Friday, December 11, 2009
Elizabeth's Women by Tracy Borman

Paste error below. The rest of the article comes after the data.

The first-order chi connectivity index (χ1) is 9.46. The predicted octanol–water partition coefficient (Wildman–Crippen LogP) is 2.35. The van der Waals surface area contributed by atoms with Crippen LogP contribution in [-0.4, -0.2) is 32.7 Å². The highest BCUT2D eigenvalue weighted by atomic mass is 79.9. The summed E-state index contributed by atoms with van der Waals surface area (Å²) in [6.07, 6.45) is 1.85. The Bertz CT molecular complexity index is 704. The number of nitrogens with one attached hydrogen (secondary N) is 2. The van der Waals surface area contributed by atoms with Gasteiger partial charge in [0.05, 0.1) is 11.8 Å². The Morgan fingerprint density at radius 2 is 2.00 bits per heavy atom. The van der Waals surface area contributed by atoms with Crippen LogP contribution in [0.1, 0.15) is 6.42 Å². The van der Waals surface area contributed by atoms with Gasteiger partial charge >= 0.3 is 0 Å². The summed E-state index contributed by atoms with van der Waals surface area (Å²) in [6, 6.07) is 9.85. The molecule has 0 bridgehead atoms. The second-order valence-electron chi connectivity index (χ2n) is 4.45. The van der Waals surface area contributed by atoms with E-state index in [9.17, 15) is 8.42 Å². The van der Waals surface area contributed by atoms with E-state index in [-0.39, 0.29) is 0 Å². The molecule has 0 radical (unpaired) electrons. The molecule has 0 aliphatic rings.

There are more than a handful of books to be found about Elizabeth I but Borman has offered up some interesting and fresh details (for me anyway) about this ruler. The fragility of relationships is a thread that runs through Elizabeth's life. Her mother, Anne Boleyn, was beheaded and four step-mothers followed, although only one other left the marriage in the same manner. Jane Seymour favoured her half-sister Mary, Anne of Cleves and Katherine Howard favoured Elizabeth, Katherine Parr treated both equally. Imagine being a child and trying to find your place in yet another woman's heart. As an adult, is it any wonder that Elizabeth was reluctant to be joined to a man in holy wedlock. The Queen had many of her family, ladies-in-waiting, members of council and friends held by puppet strings and quite often stamped around and yelled in fury if they didn't live their lives according to her plan. Marriages within the royal circle and court had to be sanctioned by Elizabeth as there was fear that a strong alliance could jeopardize her position as Queen of England. On more than one occasion she had newlywed couples sentenced to the Tower for treason, simply for marrying without her permission. When women would become pregnant and give birth to sons due to the blind-eye of a guard, Elizabeth would be incandescent with rage. Fearful for her position or jealous? You cannot help but be in awe of the power, bravery and intelligence of the woman herself. At a time when women had very little in the way of entitlement or rights, Elizabeth had a long and fairly successful reign of 44 years. Towards the end of her life, people were ready for change and welcomed their new King, James I, but the fascination with Elizabeth never really subsided. Most of us are quite familiar with her parentage, the love of her life, Robert Dudley, and the turmoil of having her cousin, Mary, Queen of Scots, executed, the thorn in her side that was Arbella Stuart. In Elizabeth's Woman, Tracy Borman paints a slightly clearer picture of a remarkable ruler and I think, a lonely woman who paid a great price for crown and country. Although, with dynastic Tudor blood coursing through her veins, something tells me that Queen Elizabeth I wouldn't have had it any other way. If you love historical non-fiction, this is one to look forward to and I thank Fiona, from Random House, for sending me such a great read!